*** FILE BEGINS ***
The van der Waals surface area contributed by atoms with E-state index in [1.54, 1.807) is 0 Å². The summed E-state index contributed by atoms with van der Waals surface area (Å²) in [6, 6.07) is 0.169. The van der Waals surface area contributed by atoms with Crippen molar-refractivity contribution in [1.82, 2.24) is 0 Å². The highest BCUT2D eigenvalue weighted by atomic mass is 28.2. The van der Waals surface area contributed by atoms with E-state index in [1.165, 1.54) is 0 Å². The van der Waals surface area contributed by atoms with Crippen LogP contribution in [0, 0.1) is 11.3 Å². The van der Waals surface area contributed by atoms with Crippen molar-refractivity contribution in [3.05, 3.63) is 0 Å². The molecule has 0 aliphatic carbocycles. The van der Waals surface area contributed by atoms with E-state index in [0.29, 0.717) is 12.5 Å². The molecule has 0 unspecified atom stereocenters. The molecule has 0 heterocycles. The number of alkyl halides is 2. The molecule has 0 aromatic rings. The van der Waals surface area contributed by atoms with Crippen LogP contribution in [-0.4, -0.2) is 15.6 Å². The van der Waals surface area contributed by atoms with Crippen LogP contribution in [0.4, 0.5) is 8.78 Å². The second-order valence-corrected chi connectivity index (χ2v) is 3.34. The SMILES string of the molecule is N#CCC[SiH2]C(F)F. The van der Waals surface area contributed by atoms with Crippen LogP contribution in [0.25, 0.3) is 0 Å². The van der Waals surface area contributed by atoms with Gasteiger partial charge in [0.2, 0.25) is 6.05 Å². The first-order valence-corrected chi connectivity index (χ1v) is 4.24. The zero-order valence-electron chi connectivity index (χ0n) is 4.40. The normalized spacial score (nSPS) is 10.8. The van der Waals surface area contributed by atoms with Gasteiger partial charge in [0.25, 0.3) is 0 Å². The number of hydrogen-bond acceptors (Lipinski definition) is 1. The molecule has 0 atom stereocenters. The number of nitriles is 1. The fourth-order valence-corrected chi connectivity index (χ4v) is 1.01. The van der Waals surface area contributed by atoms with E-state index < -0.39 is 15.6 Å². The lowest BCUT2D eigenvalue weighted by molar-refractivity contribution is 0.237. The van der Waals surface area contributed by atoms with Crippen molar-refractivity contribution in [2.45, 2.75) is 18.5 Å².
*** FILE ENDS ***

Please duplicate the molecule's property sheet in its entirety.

The van der Waals surface area contributed by atoms with E-state index in [1.54, 1.807) is 0 Å². The summed E-state index contributed by atoms with van der Waals surface area (Å²) in [6, 6.07) is 0.169. The van der Waals surface area contributed by atoms with Crippen molar-refractivity contribution in [1.82, 2.24) is 0 Å². The highest BCUT2D eigenvalue weighted by atomic mass is 28.2. The van der Waals surface area contributed by atoms with E-state index in [1.165, 1.54) is 0 Å². The van der Waals surface area contributed by atoms with Crippen LogP contribution in [0, 0.1) is 11.3 Å². The van der Waals surface area contributed by atoms with Crippen molar-refractivity contribution in [3.05, 3.63) is 0 Å². The molecule has 0 aliphatic carbocycles. The van der Waals surface area contributed by atoms with E-state index in [0.29, 0.717) is 12.5 Å². The molecule has 0 unspecified atom stereocenters. The molecule has 0 heterocycles. The number of alkyl halides is 2. The molecule has 0 aromatic rings. The van der Waals surface area contributed by atoms with Crippen LogP contribution in [-0.4, -0.2) is 15.6 Å². The van der Waals surface area contributed by atoms with Crippen LogP contribution in [0.4, 0.5) is 8.78 Å². The second-order valence-corrected chi connectivity index (χ2v) is 3.34. The SMILES string of the molecule is N#CCC[SiH2]C(F)F. The van der Waals surface area contributed by atoms with Crippen LogP contribution in [0.25, 0.3) is 0 Å². The van der Waals surface area contributed by atoms with Gasteiger partial charge in [0.2, 0.25) is 6.05 Å². The first-order valence-corrected chi connectivity index (χ1v) is 4.24. The zero-order valence-electron chi connectivity index (χ0n) is 4.40. The normalized spacial score (nSPS) is 10.8. The van der Waals surface area contributed by atoms with Gasteiger partial charge in [0.25, 0.3) is 0 Å². The number of hydrogen-bond acceptors (Lipinski definition) is 1. The molecule has 0 atom stereocenters. The number of nitriles is 1. The fourth-order valence-corrected chi connectivity index (χ4v) is 1.01. The van der Waals surface area contributed by atoms with E-state index < -0.39 is 15.6 Å². The lowest BCUT2D eigenvalue weighted by molar-refractivity contribution is 0.237. The van der Waals surface area contributed by atoms with Crippen molar-refractivity contribution in [2.45, 2.75) is 18.5 Å².